Garage Sales are hard work! Not only in the physical labor of moving boxes and furniture, but in the emotional grief of saying goodbye to our treasures. This will be the hard work of our presbyteries, too, these next couple of years. As we reexamine ourselves and our work together, you will hear me asking questions … something like, “do we need this in our new place?” These are difficult decisions to make. It takes going back through the stuff over and over again … each time finding something else that needs to be let go.
Some find that throwing things away or putting them on the garage sale pile is not faithful at all. My grandmother was a “hoarder” before we had a word for it. She could not part with anything that she or someone in the family might have a use for someday. She kept wrapping paper and Christmas cards, pie tins and milk bottles, Chinese food containers and every magazine that had ever come into her home. For her (and her neurosis) letting it go was foolish, even sinful, because it could be used again.
There is a place for hoarders … I’m glad my grandmother saved cardboard cake plates and rolls of string, they made great craft projects for school and the Girl Scouts. But, after the grandchildren grew up and weren’t making homemade Halloween decorations for their rooms … the paper plates piled in the house became a fire hazard. The Church has been called to preserve the Truth, but it isn’t called to hoard. We need to understand who we are and how we bring the Good News and the Truth we’ve preserved to a new people, and a new culture. We’re called to cull, evaluate, and imagine. We’re called to let go and let God. We’re called to discern.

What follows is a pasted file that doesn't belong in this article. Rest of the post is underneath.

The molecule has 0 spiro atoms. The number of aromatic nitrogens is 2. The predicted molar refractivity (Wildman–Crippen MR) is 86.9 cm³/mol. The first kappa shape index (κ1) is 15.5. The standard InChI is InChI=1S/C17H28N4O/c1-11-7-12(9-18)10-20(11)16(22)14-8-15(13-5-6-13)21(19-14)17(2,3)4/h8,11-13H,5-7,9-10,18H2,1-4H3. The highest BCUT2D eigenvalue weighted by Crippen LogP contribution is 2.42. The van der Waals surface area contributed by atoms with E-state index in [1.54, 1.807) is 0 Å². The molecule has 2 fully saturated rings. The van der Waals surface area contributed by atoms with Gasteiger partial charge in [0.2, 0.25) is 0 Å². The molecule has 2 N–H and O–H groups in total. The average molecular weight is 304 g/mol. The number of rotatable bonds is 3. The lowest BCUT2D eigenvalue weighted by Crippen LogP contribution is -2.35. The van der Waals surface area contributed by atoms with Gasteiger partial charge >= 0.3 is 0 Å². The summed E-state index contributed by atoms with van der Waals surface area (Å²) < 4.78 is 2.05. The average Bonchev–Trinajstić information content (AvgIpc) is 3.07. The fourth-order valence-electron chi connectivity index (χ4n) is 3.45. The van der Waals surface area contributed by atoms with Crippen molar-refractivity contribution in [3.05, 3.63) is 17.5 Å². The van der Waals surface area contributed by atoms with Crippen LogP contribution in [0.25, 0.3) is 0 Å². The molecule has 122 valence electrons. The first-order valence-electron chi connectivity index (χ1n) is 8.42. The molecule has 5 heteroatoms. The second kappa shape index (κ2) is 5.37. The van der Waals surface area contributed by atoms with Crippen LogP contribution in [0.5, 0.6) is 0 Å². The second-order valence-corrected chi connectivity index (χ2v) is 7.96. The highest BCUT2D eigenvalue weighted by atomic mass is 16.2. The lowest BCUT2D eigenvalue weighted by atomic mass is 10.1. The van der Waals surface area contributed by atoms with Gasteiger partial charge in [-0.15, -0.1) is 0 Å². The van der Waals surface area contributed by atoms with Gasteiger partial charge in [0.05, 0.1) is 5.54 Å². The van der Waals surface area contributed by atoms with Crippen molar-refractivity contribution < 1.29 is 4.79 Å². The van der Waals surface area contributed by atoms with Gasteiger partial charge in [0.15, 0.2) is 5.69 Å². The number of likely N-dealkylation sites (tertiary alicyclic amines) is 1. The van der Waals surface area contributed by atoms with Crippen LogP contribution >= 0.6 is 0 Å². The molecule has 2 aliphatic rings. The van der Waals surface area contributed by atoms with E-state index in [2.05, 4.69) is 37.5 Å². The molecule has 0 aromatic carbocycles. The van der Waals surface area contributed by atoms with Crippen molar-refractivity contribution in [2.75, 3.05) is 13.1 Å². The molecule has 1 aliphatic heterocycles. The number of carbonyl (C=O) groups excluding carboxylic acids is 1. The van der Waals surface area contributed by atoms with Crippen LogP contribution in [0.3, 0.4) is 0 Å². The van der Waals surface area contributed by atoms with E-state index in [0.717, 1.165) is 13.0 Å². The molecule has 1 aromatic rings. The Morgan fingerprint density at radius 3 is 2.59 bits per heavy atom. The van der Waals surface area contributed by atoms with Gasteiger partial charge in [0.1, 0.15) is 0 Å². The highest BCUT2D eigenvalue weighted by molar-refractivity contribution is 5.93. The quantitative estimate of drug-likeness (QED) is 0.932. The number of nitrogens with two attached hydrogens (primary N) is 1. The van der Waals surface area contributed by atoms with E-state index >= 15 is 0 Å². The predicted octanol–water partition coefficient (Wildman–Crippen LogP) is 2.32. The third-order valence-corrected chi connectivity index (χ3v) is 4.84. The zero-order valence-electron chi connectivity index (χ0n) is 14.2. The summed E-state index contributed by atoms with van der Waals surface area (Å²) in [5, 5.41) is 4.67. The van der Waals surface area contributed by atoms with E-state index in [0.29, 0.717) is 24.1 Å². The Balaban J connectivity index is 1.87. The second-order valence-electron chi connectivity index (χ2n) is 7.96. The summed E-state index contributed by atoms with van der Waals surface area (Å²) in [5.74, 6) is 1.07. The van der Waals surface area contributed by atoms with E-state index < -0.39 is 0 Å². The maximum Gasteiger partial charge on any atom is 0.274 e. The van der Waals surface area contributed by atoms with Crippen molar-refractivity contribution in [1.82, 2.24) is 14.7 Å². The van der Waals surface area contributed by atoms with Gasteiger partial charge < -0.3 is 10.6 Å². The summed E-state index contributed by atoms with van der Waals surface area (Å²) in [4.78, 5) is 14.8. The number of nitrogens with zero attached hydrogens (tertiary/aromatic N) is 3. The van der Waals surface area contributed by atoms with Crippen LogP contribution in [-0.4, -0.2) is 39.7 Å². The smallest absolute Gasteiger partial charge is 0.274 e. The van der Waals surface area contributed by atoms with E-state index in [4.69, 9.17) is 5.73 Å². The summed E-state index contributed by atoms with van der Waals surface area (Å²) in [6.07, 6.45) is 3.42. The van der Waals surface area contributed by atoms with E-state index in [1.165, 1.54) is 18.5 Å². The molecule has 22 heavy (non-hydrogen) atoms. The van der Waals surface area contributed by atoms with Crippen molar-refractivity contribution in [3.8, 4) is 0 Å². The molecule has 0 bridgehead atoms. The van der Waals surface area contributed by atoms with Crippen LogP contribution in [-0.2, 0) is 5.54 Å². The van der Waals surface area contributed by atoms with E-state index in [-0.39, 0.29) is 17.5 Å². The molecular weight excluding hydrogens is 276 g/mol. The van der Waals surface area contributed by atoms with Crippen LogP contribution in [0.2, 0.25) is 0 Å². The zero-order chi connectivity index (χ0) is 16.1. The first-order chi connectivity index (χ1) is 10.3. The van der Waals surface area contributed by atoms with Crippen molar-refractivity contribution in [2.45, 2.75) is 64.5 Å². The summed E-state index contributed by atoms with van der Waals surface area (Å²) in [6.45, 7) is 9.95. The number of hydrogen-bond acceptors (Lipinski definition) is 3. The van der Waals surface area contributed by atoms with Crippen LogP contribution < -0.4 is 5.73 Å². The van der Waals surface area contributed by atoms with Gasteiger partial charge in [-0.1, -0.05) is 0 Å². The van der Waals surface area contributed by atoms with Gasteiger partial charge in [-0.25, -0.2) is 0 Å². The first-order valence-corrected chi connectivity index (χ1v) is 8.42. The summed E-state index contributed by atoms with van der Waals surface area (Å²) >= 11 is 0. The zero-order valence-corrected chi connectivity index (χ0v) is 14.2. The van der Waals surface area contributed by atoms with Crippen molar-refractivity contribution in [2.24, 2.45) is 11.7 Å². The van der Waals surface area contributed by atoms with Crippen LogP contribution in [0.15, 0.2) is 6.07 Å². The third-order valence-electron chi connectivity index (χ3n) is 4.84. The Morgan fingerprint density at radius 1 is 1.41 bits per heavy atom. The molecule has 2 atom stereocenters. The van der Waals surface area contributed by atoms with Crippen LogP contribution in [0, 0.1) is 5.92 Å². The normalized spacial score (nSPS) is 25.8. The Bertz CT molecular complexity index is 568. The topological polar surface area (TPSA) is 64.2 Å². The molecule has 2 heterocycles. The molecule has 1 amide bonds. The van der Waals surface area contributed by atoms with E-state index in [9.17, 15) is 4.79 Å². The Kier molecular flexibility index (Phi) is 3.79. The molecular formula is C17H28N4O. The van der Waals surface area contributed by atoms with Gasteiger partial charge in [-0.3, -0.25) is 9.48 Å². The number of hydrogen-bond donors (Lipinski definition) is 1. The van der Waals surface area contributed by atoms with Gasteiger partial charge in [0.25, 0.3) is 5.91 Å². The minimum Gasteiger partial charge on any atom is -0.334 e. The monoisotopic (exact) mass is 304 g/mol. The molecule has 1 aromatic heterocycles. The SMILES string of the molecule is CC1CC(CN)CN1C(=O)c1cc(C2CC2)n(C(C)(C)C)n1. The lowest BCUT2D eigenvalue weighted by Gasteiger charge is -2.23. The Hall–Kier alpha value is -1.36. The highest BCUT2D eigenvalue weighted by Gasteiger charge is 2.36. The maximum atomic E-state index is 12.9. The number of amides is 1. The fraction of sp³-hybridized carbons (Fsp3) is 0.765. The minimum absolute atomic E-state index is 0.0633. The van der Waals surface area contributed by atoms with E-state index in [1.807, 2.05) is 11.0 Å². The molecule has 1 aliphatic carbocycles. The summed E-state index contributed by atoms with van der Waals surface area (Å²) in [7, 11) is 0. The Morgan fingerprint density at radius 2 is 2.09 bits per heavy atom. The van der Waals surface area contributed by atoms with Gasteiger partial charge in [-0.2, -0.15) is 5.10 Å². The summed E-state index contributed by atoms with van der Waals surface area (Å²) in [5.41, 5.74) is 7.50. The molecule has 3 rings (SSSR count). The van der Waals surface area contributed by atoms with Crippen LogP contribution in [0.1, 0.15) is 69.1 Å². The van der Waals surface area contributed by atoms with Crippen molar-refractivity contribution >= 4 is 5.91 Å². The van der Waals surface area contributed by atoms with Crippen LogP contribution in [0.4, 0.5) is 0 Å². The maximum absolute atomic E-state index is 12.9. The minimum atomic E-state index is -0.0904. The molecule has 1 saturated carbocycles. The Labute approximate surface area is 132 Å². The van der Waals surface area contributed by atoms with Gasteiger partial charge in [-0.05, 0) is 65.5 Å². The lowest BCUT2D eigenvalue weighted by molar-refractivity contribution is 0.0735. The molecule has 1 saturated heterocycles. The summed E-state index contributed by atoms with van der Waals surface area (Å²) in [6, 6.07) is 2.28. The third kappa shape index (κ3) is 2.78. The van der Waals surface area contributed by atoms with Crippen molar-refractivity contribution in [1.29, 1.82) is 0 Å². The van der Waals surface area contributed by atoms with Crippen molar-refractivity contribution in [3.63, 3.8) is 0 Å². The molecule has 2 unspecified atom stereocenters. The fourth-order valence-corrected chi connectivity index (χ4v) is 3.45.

This is a huge responsibility, I know. But just as it seems overwhelming, we need to remember God calls us to this at this time. Reggie McNeal says this in chapter six of The Present Future:
“God must have had a lot of confidence in you to put you on the planet at just this time. It was his sovereign decision to insert you onto planet earth during a time of huge transition. It takes incredible faith to lead during hinge points of history.”
We can no longer afford to say, “But, I’m only a child” or “I cannot speak well”; we can’t wait for a new Martin Luther or a John Calvin to tell us what to do; we have to understand that God has called us – you and me – to this unwieldy task. And we will do it faithfully and prayerfully and imaginatively together.